Get to Know Your Characters

charactersI wrote a middle grade chapter book last year, Zac Newton Investigates: Extraordinary Electricity. It was my first chapter book – I usually write nonfiction so I was venturing into new territory with this one, but I was excited about the challenge. One of the best things I learned during the writing process for Zac was how to develop characters.

Extraordinary Electricity is one of six books from a series about scientific concepts. Zac and his friends are able to time-travel and they get to observe and meet people from the past who made great contributions to science. In Extraordinary Electricity, they watch Ben Franklin discover electricity the night he flies his kite in a storm, observe Nikola Tesla as he brings light to the World’s Fair, and and talk to Luigi Galvani while he discovers animal electricity.

Before the assignment came to me, the characters were already mostly developed, but there was room to help them grow. And seeing the process that was used to develop this group of characters helped shed light on the steps I needed to take in future character development. I enjoyed working with characters so much, that when I completed Zac, I began working on another middle-grade chapter book almost immediately. I decided to create a character interview for all the characters in my book. Here are the questions that I include in all of my “interviews.” Keep in mind that I write books with kids as the main characters so my interviews include a lot of content that applies to the lives of kids and teenagers. I adjust my interviews for the adult characters.

  • Name
  • Age and Grade Level
  • City, State, Country they live in (also include if they were born there or moved from somewhere else)
  • Ethnicity
  • Religious Background
  • Hair Color & Style
  • Height
  • Weight
  • Style of Clothing
  • Any quirky character traits or unique characteristics?
  • Extracurricular Activities
  • Hobbies
  • Favorite Color
  • Favorite Food
  • Family Life
  • Brothers and Sisters
  • What are their parents like?
  • Pets
  • Favorite Subject in School
  • What do they do with friends?
  • What kind of home do they live in?
  • What languages do they speak?
  • What places have they traveled to?
  • Any important family history worth including?

Remember that each piece of the character you develop helps add depth and detail to the overall story line. For example, one of my characters is an experienced Boy Scout – his fire and shelter building knowledge from Scouts helps the group in my story while they are out on their adventure. Another character’s interest in plants and animals helps them identify edible plants. While I’m working on a book for young readers, really building your character and filling out as many details as you can about them will help you create a more well-rounded story no matter what genre your writing falls in.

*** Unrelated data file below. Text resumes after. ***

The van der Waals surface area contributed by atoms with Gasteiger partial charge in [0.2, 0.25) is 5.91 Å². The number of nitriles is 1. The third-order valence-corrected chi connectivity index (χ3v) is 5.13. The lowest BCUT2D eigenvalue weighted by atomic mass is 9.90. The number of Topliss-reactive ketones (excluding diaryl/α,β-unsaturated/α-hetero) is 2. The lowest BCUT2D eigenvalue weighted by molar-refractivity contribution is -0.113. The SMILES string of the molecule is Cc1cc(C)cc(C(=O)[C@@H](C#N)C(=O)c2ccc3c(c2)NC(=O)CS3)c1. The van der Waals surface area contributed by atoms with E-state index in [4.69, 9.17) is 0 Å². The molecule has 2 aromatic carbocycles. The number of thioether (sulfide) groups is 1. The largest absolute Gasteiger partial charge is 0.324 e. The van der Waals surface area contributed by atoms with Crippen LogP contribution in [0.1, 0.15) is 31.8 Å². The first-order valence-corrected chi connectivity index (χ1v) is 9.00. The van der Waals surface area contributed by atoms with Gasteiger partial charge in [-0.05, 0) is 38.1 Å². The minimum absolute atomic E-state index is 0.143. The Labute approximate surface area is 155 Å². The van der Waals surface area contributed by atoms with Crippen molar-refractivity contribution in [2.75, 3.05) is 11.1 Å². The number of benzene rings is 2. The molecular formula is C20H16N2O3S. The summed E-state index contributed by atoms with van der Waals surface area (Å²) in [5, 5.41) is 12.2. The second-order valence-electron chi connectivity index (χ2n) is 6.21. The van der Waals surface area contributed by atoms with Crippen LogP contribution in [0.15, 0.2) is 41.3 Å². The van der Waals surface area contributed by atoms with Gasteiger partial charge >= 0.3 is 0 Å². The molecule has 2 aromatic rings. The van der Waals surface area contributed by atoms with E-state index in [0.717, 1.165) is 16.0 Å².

Proofreading Tips

ProofreadingProofreading is one of the most important steps in your writing process. Everything needs proofreading: novels, infographics, images with quotes, blog posts, and general website content – all of it should be proofread. More visible mistakes equal less credibility. You want to show readers you are thorough and effective, but frequent misspellings and improper use of grammar and punctuation can be seen as a sign of carelessness and inexperience. Even the best writers and editors miss mistakes now and then, and oftentimes, spellcheck and auto-correct features make us look worse instead of better, but you can take steps to minimize those mistakes and put your best work in front of your readers. Here are a few tips:

1. Print out your work. When you review your work on the computer you’re more likely to skim, focusing less on each word. When you print out the document, the text looks different and your eyes focus on individual words rather than groups of words or complete sentences.

2. Mark it up. Take that hard copy you just printed and use a pen or pencil to follow each word and mark the mistakes and other areas that need to be addressed.

3. Change the font. If you wrote the document in Times New Roman, change it to something different like Calibri or Comic Sans. The new font forces your eyes to view the words differently.

4. Give it time. Turn off the computer and come back to your document in a week or two. I know you want to get that project finished ASAP, but taking a break and going back to review it later gives your eyes and brain time to refocus. For shorter writing projects like blog posts or magazine articles, two or three days off before proofreading should be fine, but take a longer time away for bigger projects.

5. Get a second party to proofread your document. When you read your own work, you know what you want to say, or meant to say, so even if the words are scrambled or misspelled, your brain may read it the way you intended. Someone with no previous knowledge of the content will be more effective at finding mistakes.